The glider subsequently proceeded down-ridge, to the southwest, to "momentarily" enter the mandatory turn point cylinder about 1534. The glider then proceeded up-ridge, and momentarily entered a turn point near the airport about 1556.

The glider then proceeded down-ridge once again, turned to the west and crossed over Stone Mountain, then proceeded over the northern end of Huntingdon, Pennsylvania, at 3,300 feet msl. The glider subsequently entered the "complex ridge line" of Tussey Mountain, heading south, between the eastern ridge fold and the western ridge fold, about 1,900 feet msl. The eastern fold of the ridge system, abeam where the glider entered, extended up to approximately 2,250 feet. The "pocket" of the fold, southwest the pilot's entry point, extended up, to about 2,000 feet msl, while the ridgeline west of the pilot’s entry point extended up to approximately 1,500 feet msl.

The recording stopped at 1641:20, with the glider at 1,932 feet, and a groundspeed of 28.3 mph. A review of the graphical presentation of information revealed that during the last 6 minutes of flight, the glider descended about 1,400 feet.

The accident occurred at 40 degrees, 29.94 minutes north latitude, 78 degrees, 08.49 minutes west longitude.


The accident pilot held a private pilot certificate, with airplane single engine land, and glider ratings based on a Canadian pilot license. The pilot was not required to have a medical certificate for glider operations; however, on his latest FAA second class medical certificate, issued June 7, 1999, the pilot indicated 1,743 hours of flight time. As of March 27, 2004, the pilot had recorded 1961.1 hours in his logbook; however, the pilot had skipped many of the lines near the end of the entries. The pilot also recorded, in the glider's aircraft logbook between May 14, 2000, and May 24, 2003, 104 hours of flight time. In addition, the pilot recorded his participation in numerous cross country flights and international competitions.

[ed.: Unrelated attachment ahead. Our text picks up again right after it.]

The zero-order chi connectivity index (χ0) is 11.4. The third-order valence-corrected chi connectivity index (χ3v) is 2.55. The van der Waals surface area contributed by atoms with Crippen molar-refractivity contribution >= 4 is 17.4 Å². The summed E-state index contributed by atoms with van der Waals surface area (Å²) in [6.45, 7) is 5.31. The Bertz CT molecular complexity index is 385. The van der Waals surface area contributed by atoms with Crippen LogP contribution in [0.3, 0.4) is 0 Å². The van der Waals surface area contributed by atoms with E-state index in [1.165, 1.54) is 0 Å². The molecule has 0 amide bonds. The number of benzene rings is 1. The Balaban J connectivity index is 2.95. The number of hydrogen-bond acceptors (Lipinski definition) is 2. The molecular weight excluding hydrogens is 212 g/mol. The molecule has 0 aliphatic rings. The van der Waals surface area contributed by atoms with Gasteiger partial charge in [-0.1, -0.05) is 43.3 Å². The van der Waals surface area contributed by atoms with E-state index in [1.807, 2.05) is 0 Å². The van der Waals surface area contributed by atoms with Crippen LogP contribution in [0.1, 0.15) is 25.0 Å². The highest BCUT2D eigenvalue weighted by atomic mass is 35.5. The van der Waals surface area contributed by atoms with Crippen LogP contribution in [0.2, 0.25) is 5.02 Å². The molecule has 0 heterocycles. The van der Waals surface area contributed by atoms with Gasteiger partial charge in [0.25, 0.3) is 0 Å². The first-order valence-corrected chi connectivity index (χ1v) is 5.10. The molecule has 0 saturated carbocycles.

Weather, reported at an airport about 15 miles to the southwest, about the time of the accident, included winds from 280 degrees true at 12 knots, 10 miles visibility, a few clouds at 6,000 feet, temperature 81 degrees F, dew point 64 degrees F, and a barometric pressure of 29.91 inches of mercury.

In the Special Study, the investigating engineer calculated GPS-derived thermal drift to be 270 degrees at 16 mph, between 1,800 feet msl and 3,000 feet msl, at nearby Huntingdon. According to the engineer's report, "This eastward-flowing air would have created an area of turbulence and the region of the crash site."


The wreckage was located on the southeast side of a canyon "pocket" formed by the ridgelines, about 290 degrees, 1/2 statute mile from the peak of Tussey Mountain, at a 1,750-foot elevation. According to a Federal Aviation Administration (FAA) inspector, the majority of the fuselage was located in a "V" of a tree, and all flight control surfaces were accounted for at the accident scene. Photographs provided by the inspector revealed that the glider's right wing extended vertically, down along the trunk of the tree, and the tip was in contact with the ground. A part of the left wing, estimated to be about 10 feet in length, was leaning against the other side of the tree, with the leading edge along the ground and the trailing edge up against the tree.